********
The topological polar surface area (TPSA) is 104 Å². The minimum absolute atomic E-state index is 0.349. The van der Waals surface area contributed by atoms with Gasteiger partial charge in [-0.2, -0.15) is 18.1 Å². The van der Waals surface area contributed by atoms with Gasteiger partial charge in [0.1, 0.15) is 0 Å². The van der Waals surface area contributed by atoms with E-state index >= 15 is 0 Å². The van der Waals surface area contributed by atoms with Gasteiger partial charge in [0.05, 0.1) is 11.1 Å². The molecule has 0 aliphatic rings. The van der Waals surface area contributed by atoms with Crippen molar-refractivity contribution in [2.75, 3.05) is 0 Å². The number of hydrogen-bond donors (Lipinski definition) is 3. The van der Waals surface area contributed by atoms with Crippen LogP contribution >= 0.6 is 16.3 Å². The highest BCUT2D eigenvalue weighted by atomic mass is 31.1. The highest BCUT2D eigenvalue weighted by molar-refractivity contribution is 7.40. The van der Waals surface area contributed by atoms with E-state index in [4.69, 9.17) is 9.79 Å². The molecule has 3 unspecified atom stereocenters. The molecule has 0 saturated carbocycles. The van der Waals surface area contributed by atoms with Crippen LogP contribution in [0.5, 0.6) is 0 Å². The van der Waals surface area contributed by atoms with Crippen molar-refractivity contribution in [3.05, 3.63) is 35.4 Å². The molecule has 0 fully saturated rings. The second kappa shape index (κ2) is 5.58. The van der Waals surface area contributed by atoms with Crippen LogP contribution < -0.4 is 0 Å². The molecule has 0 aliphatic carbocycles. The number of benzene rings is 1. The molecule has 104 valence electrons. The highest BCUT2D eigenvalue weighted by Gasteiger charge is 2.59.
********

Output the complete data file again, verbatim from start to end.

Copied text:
The topological polar surface area (TPSA) is 104 Å². The minimum absolute atomic E-state index is 0.349. The van der Waals surface area contributed by atoms with Gasteiger partial charge in [-0.2, -0.15) is 18.1 Å². The van der Waals surface area contributed by atoms with Gasteiger partial charge in [0.1, 0.15) is 0 Å². The van der Waals surface area contributed by atoms with E-state index >= 15 is 0 Å². The van der Waals surface area contributed by atoms with Gasteiger partial charge in [0.05, 0.1) is 11.1 Å². The molecule has 0 aliphatic rings. The van der Waals surface area contributed by atoms with Crippen molar-refractivity contribution in [2.75, 3.05) is 0 Å². The number of hydrogen-bond donors (Lipinski definition) is 3. The van der Waals surface area contributed by atoms with Crippen LogP contribution >= 0.6 is 16.3 Å². The highest BCUT2D eigenvalue weighted by atomic mass is 31.1. The highest BCUT2D eigenvalue weighted by molar-refractivity contribution is 7.40. The van der Waals surface area contributed by atoms with E-state index in [4.69, 9.17) is 9.79 Å². The molecule has 3 unspecified atom stereocenters. The molecule has 0 saturated carbocycles. The van der Waals surface area contributed by atoms with Crippen LogP contribution in [0.5, 0.6) is 0 Å². The van der Waals surface area contributed by atoms with Crippen molar-refractivity contribution in [3.05, 3.63) is 35.4 Å². The molecule has 0 fully saturated rings. The second kappa shape index (κ2) is 5.58. The van der Waals surface area contributed by atoms with Crippen LogP contribution < -0.4 is 0 Å². The molecule has 0 aliphatic carbocycles. The number of benzene rings is 1. The molecule has 104 valence electrons. The highest BCUT2D eigenvalue weighted by Gasteiger charge is 2.59.